Molly was pregnant.
We were thrilled. We were overjoyed. We started trying to figure out how to navigate this new phase — how to be happy for our friends, and involved in the process, but not overbearing. This was the point where it became Molly's and Emer's pregnancy, but it was still ours, too.
I don't know that I've ever seen Josh so out of sorts. He is usually sure of himself, but this was something totally new for him. He was worried that something would go wrong — not that it would be his fault, but that this thing we had decided to do would result in harm to people we loved. It was a new kind of stress.
The months went by. We helped host a shower.
Finally the day came when Molly went into labor. It was a long one. There were no complications beyond time. On July 26, Jasper was born.
And so a new family was started. We visited Jasper and his happy, excited, tired moms the day after he was born. He was a very big baby, which must have been Josh's fault because Molly is a small woman. Everyone at the hospital was awesome, and no one flinched at having two moms in the delivery room, or at not putting a father's name on the birth certificate.
Of course, the actual birth brought us into the next step of our journey. Josh was absolved of certain legal responsibilities because his name wasn't on the birth certificate, but one of Jasper's actual parents had no legal rights regarding him. We knew this would be part of the process, but it was still frustrating to have to deal with.
As the non-biological same-sex parent of the child, Emer would have to apply to adopt her own son. This required court filings and affidavits and witness statements testifying to her fitness as a parent. Josh went to the family court hearing for the adoption to bear witness on behalf of Emer, Molly and Jasper.
He came home later that day telling how great the judge was — as a family court judge, she usually had to deal with custody disputes and other nasty things. She had been genuinely happy to have a case where two people so obviously deserved to get what they were asking for. It was a welcome change to not be facilitating pulling families apart, but to be knitting one together.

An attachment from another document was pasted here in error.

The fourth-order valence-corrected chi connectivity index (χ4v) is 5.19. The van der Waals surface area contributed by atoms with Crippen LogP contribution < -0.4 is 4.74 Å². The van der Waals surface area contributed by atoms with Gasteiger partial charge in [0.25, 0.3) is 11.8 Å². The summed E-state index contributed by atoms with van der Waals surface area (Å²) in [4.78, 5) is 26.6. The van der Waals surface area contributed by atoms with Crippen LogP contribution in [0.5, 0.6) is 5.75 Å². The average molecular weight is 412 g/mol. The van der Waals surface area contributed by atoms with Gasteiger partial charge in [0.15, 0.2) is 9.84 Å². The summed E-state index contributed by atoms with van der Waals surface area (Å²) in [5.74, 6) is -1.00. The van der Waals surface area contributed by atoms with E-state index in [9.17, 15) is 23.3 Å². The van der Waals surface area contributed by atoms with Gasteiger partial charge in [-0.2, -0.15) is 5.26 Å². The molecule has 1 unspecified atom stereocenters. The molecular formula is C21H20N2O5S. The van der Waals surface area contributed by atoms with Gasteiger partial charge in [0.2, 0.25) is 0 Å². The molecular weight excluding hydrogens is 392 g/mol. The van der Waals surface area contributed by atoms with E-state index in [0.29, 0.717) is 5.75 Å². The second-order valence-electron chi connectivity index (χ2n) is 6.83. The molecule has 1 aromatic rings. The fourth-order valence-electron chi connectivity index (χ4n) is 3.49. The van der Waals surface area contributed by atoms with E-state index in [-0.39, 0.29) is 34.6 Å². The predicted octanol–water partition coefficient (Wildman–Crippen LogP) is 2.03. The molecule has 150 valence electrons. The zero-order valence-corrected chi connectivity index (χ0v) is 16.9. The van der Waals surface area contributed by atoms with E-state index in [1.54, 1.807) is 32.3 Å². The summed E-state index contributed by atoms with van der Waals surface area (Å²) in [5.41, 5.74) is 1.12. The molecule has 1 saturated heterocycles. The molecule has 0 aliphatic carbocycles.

At some point not long after Jasper was born, Emer's dad sent us a card. He thanked us for helping all of them redefine what "family" meant. Reading that card still brings tears to my eyes.
We had no idea what we were getting into, but I can truly say it is one of the best things I have ever done. It strikes an especially meaningful chord for me, because I myself was adopted as a baby. I know nothing about my biological parents, but I do know that the people who raised me are all the family I have, and I am one of them.
My parents are devout Catholics who chose adoption because having children of their own wasn't an option. My parents taught me that family is what you make it, not what you are given, or what the Bible or the government tells you it should be.
Jasper just turned 3. He loves trucks of all kinds, is a voracious reader, and is one of the cutest kids I've ever known. He has my husband's nose and his mother's eyes. We are hoping to give him a sibling someday. Molly and Emer are amazing parents, and I am proud that I was able to help them build their family.
Molly and Emer had just as much right to decide to have children as Josh and I had to decide not to. Their family is amazing, and watching them raise their child is inspiring.
They are a family, and it is right. Jasper is growing up in a world where some of his friends have one mom, or one dad, or a mom and dad, or two of both. He has no thought that any of those combinations might be wrong. All he knows is that he loves his Mamma Molly, and he loves his Mama Emer, but he also loves it when Uncle Josh comes over. Because Uncle Josh never gets tired of playing trucks with him.
And that's all right.